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Portsmouth symphonia
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Portsmouth symphonia

The Portsmouth Symphonia was a musical group founded by English composer Gavin Bryers, while teaching at Portsmouth School of Art in the early 1970s.

Unlike the usual orchestra, which goes to some lengths to pick competent musicians, Bryers was more interested in experimenting with the nature of music; in this case, what would an orchestra sound like if anyone could join, complete nonmusicians as well as musicians of any level of talent and experience. The only rules were that everyone had to come for rehearsals, and people should try their best to get it right and not try to sound silly.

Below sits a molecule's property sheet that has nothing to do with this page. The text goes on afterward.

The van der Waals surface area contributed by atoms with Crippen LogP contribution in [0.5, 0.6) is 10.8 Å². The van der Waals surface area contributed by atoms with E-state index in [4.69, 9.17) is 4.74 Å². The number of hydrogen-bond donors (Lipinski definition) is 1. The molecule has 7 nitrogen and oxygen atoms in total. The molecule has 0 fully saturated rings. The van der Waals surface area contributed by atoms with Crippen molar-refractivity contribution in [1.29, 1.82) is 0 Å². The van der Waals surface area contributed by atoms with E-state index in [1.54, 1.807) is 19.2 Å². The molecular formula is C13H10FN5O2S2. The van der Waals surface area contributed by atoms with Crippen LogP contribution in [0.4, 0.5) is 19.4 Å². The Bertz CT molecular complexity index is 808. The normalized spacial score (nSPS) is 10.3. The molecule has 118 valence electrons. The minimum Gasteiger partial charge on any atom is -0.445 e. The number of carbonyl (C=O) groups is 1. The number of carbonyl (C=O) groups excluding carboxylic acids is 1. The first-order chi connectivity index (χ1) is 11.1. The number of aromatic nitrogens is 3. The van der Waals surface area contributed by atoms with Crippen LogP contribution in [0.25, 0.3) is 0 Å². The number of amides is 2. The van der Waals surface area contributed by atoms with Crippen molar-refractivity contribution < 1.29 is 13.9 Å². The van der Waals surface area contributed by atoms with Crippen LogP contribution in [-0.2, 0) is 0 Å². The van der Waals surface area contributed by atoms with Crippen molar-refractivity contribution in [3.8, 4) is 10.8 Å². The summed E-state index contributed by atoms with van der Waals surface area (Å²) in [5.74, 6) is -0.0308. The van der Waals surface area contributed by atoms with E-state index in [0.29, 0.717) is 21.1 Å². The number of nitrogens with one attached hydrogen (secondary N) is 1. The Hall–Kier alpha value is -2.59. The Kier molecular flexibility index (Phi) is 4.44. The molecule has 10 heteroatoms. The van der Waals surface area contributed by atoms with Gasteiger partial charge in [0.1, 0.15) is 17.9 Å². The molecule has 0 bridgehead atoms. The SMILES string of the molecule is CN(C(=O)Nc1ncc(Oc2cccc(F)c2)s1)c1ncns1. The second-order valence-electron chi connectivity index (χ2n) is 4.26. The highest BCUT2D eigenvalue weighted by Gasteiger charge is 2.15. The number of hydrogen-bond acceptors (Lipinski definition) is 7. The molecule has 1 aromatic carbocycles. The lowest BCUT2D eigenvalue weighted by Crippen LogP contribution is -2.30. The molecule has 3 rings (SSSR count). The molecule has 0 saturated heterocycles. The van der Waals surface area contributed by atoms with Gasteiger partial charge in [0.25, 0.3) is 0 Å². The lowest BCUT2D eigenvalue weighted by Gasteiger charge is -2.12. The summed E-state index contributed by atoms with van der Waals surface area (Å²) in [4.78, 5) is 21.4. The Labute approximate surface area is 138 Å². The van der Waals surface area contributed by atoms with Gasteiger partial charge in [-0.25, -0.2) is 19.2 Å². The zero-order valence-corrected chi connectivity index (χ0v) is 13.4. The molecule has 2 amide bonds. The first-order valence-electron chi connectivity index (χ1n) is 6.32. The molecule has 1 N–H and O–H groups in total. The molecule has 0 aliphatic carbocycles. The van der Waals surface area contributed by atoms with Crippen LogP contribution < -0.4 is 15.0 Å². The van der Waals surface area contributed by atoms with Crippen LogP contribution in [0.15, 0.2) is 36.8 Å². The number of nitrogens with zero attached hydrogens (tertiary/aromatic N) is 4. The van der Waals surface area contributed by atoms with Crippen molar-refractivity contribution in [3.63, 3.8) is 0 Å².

The repertoire of the Symphonia was the standard classical repertoire, so that most people had an idea of what the piece, or at least famous parts of it, should sound like; even if they could not play their chosen instrument accurately, they would at least have an idea that they should be going higher at one part then lower at another, and so on, so that the ensemble would produce 'clouds of sound' giving an average impression of the piece. Many modern composers and musicians found this to be interesting and even profound; the fact that it came out rather funny was a bonus. Brian Eno was interested enough to join the orchestra, playing clarinet.

The group tried other experiments as well; such as the orchestra playing the introduction to a Schumann concerto, while a pianist played the opening bars of the Grieg piano concerto.

Their album, "Portsmouth Symphonia Plays the Popular Classics" was released in 1973. At the height of their popularity, they played a concert at the Royal Albert Hall with conductor John Farley, which sold thousands of tickets.

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